He left Halfway Inn just after dawn, hoping to reach Forst Reach by early afternoon at the very latest. He had always made excellent time on this last leg of his journey every other time he'd made his trips home - though he always left much faster than he arrived. . . .

  But he stopped Yfandes before they had traveled more than a candlemark, while fog still wreathed the undergrowth and it was dark beneath the silent trees. The air was damp-smelling, with the tang of rotting leaves, and a hint of muskiness. No birds sang, and nothing rustled the fallen leaves underfoot or the branches overhead. This forest was always quiet, but this morning it was too quiet,

  "Something's wrong," he said, straightening in his saddle, and pulling his cloak a little tighter around his shoulders.

  :I can feel it, too,: Yfandes agreed, :but it's very subtle.:

  This forest-unnamed, so far as he knew - had frightened him to the point of near-hysteria the first time he'd traveled this road. Now he knew why; there was magic here, old magic of the kind that the Tayledras used, that they frequently drained off in order to weaken it, and open the lands to more ''normal" human settlements The kind of magic that made the Pelagir Hills the changeling-haunted places they were. Anyone with so much as the potential for the Mage-Gift could feel enough to make them unhappy and uncomfortable.

  But this magic had been dormant for a very long time.

  "I'm going to probe," he said, and closed his eyes going in, then opening out -

  The magic was still there, but it lay even deeper below the fabric of the forest than it had the last time he had passed this way. Now that his Gift was fully trained, he could even see the traces that told him it had been drained by the Tayledras at least twice, which meant it should be "safe." The Hawkbrothers never left wild magic behind when they abandoned an area.

  But that draining and abandonment had been long ago - very long ago.

  Yes, the magic still slept, deeper than the taproots or the trees and harder to reach - but it slept uneasily. All magic was akin, and all magic touched all other magic - an affinity that made the Gate-spell possible. But close proximity meant stronger ties to magics that neighbored one another; disturbance to one site frequently disturbed another.

  Vanyel could feel that disturbance in the magics here A resonance with another pole of power at a distance - probably across the Border, and most probably in Baires given that the ruling family was composed of mages Something somewhere was powerfully warping kindred magic fields, and this field housed in the forest was resonating to that disturbance, like a lute string resonating to a touch on the one beside it.

  But it was too far away, and the resonances too tenuous, for Vanyel to determine who was causing it, or where it originated, or even what was being done. Although -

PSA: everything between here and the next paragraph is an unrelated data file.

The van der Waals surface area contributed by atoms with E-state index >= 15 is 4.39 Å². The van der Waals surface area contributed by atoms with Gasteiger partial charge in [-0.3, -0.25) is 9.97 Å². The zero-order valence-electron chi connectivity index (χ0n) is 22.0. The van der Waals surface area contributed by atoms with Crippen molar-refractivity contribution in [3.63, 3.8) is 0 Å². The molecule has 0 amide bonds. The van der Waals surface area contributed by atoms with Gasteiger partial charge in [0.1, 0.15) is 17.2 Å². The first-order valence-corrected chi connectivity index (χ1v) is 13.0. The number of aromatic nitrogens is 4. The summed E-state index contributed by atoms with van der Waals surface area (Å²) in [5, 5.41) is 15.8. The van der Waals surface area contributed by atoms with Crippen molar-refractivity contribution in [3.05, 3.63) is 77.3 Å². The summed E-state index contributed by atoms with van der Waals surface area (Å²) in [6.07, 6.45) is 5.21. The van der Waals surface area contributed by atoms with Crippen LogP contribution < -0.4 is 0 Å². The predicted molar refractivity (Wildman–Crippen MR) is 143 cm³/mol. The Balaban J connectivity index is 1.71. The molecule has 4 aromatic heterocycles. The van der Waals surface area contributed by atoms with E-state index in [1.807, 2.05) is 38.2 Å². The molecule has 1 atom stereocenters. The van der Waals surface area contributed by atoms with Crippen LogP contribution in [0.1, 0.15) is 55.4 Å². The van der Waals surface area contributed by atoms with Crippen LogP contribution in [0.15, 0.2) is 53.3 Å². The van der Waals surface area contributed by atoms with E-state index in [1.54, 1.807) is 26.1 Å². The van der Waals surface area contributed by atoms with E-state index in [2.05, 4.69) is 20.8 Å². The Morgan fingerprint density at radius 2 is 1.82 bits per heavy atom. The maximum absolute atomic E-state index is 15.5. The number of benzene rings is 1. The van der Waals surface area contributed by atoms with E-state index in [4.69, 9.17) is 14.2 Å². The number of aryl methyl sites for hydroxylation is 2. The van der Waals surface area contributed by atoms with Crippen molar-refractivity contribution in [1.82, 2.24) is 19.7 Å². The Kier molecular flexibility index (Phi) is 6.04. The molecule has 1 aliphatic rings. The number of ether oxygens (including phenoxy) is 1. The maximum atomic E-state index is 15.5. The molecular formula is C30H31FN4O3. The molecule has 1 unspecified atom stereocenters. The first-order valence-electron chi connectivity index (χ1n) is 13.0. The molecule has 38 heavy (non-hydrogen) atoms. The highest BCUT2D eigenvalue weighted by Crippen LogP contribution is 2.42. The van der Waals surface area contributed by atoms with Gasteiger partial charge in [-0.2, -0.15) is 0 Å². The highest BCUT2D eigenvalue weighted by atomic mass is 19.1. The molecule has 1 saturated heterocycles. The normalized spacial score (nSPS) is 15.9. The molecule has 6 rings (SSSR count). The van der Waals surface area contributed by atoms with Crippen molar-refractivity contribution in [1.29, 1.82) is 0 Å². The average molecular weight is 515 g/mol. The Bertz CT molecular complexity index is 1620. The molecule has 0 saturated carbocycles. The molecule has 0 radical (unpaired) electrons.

Vanyel brought himself up out of his scanning-trance, and bit his lip in thought.

  " 'Fandes, did you get anything?"

  :No more than you,: she replied uneasily, resuming her pace without his prompting. - .Except - the root of all this is evil.:

  "And I know better than to ask you to probe anything I can't reach. But I don't like it either. I like it even less now, with the Border uneasy. It makes me wonder if someone is forcing an issue - and if so, what, and to what end?"

  :Tell Lissa. That's all you can do for now.:

  He glanced uneasily to either side of him. "I'm afraid you're right, ladylove," he agreed. "I am afraid you're only too right."


  Despite everything he'd told himself, despite being adult and with experiences behind him Withen could not even imagine, Vanyel felt his shoulders beginning to knot with anxiety the moment he crossed the gate marking the edge of the Forst Reach lands. By the time he rode through the gate in the wall that surrounded the Great House of the estate, he was fighting to keep himself from hunching down in the saddle like a sullen, frightened child.

  It never changes. Outside these walls I may be a Herald-Mage who can admonish the King himself; inside I'm Vanyel, prodigal son, with habits we don't talk about, and tastes best politely ignored. Gods, when are they ever going to accept me for who I am ?

  :Perhaps never. Perhaps when you accept yourself, Chosen.:

  The unsolicited reply nettled him a little.

  :Perhaps,: she continued, :when you know who you are, and know it well enough that you can't be reduced to an adolescent just by riding through the gates.:

  He glanced down at Yfandes' ears, and then ahead, down the road to the destination that was causing him such discomfort. :Are you saying I don't know who I am ?:

  She didn't reply, but picked her pace up to a trot - the easy kind-and rounded the final curve and hill that brought them within sight of Forst Reach itself, bulking heavy and gray against the brilliant autumn sky.

  The building had once been a defensive keep, and still had something of that blocky, n
o - nonsense look about it. It had long since been renovated and converted into a dwelling far more comfortable, though even at this distance Vanyel could see the faint outline of the moat under the lush grass surrounding it. Surrounded as it was by newer, smaller outbuildings of whitewashed stucco, it resembled a vast and rather ill-natured gray granite hen squatting among a flock of paler chicks.

  Someone had been watching for him. Vanyel saw a small, fairly androgynous figure leave a position on a little rise beside the road and run toward the main building. It vanished somewhere in the vicinity of one of the old postern gates, which were now doors, and Vanyel assumed he (or she, though it was probably a page) had gone to tell the rest of the household that he had arrived. Heralds were distinctive enough to be spotted at any distance, and few enough that it would be safe to assume that any Herald coming to Forst Reach was going to be Vanyel.